Appetite and energy expenditure, at their most basic level, are controlled by two sets of neurons in the hypothalamus. These are the neuropeptide Y/Agouti Related Protein (NPY/AgRP) neurons and the proopiomelanocortin (POMC) neurons. The NPY/AgRP neurons make the neuropeptides NPY and AgRP which are appetite stimulatory and the POMC neurons make POMC which is further processed to neuropeptides that are appetite suppressive. These neurons are regulated by two hormones, leptin and insulin.
While the Prader-Willi critical region on chromosome 15 includes a number of genes which are either lost or not expressed in the disease, much of the phenotype of PWS can be attributed to the loss or lack of expression of one gene, SNORD116, which regulates the activity of a number of other genes. In animal models when this gene is knocked-out or lost, among other changes, the
NPY/AgRP neurons produce substantially more NPY neuropeptide, substantially stimulating appetite. Interestingly, in animal models, when SNORD116 is knocked-out only in the NPY/AgRP neurons, the animals still show most of the PWS phenotype. It would appear that hyperphagia in PWS is driven by dysregulation of the expression of neuropeptides in the NPY/AgRP neurons.
Leptin interacting with its receptor in the NPY/AgRP neurons, or insulin interacting with its receptor triggers a cascade, the molecular end-point of which is thought to be the opening of the K ATP channel, resulting in diminished expression and secretion of NPY. Treatment with DCCR can directly open the K ATP channel in these neurons, reducing the synthesis and secretion of the appetite stimulatory neuropeptides, NPY and AgRP and, thereby, reducing hyperphagia.
Aggressive behaviors are a common feature in older adolescent and adult patients with PWS. These behaviors are thought to be associated with the dysregulation of γ-aminobutyric acid (GABA) signaling. GABA is the primary inhibitory neurotransmitter in the central nervous system. It has a principle role in reducing the excitability of neurons. GABA is also directly responsible for the regulation of muscle tone.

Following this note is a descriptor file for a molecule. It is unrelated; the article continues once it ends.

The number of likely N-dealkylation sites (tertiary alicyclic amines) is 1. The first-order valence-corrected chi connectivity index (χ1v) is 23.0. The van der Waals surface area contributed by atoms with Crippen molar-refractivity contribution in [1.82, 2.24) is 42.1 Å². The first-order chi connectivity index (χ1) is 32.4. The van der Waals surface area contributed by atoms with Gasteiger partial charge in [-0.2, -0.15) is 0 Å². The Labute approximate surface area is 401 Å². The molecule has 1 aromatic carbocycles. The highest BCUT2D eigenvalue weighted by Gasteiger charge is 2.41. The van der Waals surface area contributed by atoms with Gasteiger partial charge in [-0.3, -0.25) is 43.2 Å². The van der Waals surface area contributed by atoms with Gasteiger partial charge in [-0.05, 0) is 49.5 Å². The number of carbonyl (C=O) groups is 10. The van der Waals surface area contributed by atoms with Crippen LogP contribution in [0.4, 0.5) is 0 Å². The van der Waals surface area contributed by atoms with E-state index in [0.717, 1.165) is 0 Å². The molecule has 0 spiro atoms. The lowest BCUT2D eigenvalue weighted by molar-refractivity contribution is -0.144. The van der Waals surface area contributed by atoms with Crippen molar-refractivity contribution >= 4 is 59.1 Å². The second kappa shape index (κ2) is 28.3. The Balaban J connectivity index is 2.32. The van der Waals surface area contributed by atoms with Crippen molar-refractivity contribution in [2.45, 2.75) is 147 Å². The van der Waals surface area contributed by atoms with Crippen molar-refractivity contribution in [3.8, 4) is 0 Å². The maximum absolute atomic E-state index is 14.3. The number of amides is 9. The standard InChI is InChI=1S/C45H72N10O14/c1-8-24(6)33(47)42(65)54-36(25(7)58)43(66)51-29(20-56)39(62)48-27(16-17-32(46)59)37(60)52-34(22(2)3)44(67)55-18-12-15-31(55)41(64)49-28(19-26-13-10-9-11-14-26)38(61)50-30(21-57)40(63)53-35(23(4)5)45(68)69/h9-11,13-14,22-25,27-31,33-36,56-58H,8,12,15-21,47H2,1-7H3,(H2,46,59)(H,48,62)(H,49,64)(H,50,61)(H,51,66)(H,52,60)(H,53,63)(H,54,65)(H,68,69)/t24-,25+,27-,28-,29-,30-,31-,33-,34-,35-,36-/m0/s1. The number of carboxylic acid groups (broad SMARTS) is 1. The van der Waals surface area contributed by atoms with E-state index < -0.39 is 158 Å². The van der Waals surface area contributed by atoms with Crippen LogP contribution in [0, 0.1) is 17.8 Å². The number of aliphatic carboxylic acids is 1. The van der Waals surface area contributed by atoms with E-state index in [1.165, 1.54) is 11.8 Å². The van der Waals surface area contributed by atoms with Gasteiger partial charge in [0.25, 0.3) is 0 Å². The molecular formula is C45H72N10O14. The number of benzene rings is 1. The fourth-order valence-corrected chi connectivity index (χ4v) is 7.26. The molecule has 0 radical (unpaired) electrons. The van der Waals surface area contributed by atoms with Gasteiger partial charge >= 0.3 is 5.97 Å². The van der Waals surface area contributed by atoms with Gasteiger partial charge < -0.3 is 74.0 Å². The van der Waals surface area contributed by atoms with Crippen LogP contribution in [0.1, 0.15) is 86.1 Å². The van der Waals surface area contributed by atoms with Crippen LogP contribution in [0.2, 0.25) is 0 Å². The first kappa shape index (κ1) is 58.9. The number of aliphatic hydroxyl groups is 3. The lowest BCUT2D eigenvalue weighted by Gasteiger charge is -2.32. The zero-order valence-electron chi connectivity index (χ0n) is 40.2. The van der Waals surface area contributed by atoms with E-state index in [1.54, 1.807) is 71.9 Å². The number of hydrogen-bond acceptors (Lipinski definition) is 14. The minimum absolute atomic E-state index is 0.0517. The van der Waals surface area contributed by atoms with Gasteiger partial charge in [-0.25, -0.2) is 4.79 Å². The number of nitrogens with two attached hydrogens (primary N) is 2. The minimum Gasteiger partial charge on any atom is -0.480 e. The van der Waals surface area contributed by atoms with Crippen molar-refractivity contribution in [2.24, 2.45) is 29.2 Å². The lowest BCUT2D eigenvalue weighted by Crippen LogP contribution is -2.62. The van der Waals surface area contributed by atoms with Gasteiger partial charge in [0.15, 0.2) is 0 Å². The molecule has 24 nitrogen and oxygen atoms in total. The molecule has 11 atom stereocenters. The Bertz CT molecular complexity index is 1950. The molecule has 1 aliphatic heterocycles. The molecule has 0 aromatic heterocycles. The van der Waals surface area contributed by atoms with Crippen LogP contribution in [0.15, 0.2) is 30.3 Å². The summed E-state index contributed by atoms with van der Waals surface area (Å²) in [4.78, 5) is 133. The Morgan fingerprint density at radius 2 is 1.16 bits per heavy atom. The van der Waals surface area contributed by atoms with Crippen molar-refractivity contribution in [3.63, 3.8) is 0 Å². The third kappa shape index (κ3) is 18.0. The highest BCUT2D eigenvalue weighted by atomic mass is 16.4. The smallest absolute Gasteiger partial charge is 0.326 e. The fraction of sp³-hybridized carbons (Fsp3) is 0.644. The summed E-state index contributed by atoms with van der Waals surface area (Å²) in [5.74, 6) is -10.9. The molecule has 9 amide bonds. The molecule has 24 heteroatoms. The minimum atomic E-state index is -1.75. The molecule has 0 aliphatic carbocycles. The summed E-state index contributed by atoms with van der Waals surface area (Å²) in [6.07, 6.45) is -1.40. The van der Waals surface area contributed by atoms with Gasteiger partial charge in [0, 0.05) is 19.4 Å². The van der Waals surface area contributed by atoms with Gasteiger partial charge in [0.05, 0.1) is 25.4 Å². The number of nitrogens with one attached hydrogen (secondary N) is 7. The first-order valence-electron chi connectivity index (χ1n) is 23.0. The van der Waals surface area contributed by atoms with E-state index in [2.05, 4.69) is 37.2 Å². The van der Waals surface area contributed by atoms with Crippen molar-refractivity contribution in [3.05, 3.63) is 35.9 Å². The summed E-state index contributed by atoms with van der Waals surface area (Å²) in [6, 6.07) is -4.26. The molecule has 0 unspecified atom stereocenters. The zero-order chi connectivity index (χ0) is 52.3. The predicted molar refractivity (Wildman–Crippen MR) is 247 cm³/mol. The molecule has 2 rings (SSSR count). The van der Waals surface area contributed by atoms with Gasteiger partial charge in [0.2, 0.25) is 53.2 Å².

Because several of the genes that encode subunits of the GABA receptor are in the Prader-Willi critical region on chromosome 15, their expression is substantially reduced resulting in PWS patients having low GABA receptor numbers.
In PWS patients when the relationship between in-vivo brain GABA and emotion and behavior we investigated, it was found that GABA levels were significantly lower in the PWS patients who had clinically significant emotional and behavioral problems compared to both subjects without PWS and to PWS patients who did not have emotional and behavioral problems. GABA levels were negatively correlated with the extent of behavioral problems as well as temper outbursts.
In neurons with GABA receptors (GABAnergic neurons), diazoxide and an agonist of the GABA receptor modulated the excitability and activity of the neurons in a similar manner. Treatment with diazoxide and a GABA receptor agonist appeared to amplify the effect on excitability of the GABAnergic neuron.
In the context of low GABA and low GABA receptor numbers, as found in PWS, treatment with DCCR may amplify GABA’s effect on GABAnergic neuron, and thereby limit the aggressive and other behavioral complications of PWS.
It is clear that the K ATP channel is a central regulatory point of fatty acid biosynthesis and fat oxidation. The channel exerts coordinate control over these processes in adipocytes, hepatocytes and other tissues that make or store fat, and appears to function as a key step in the feedback regulation of fatty acid biosynthesis by long-chain acyl CoAs. Agonizing the channel in adipocytes results in highly selective loss of body fat, and in hepatocytes, it results in reduced synthesis and secretion of triglyceride and cholesterol rich lipoprotein particles.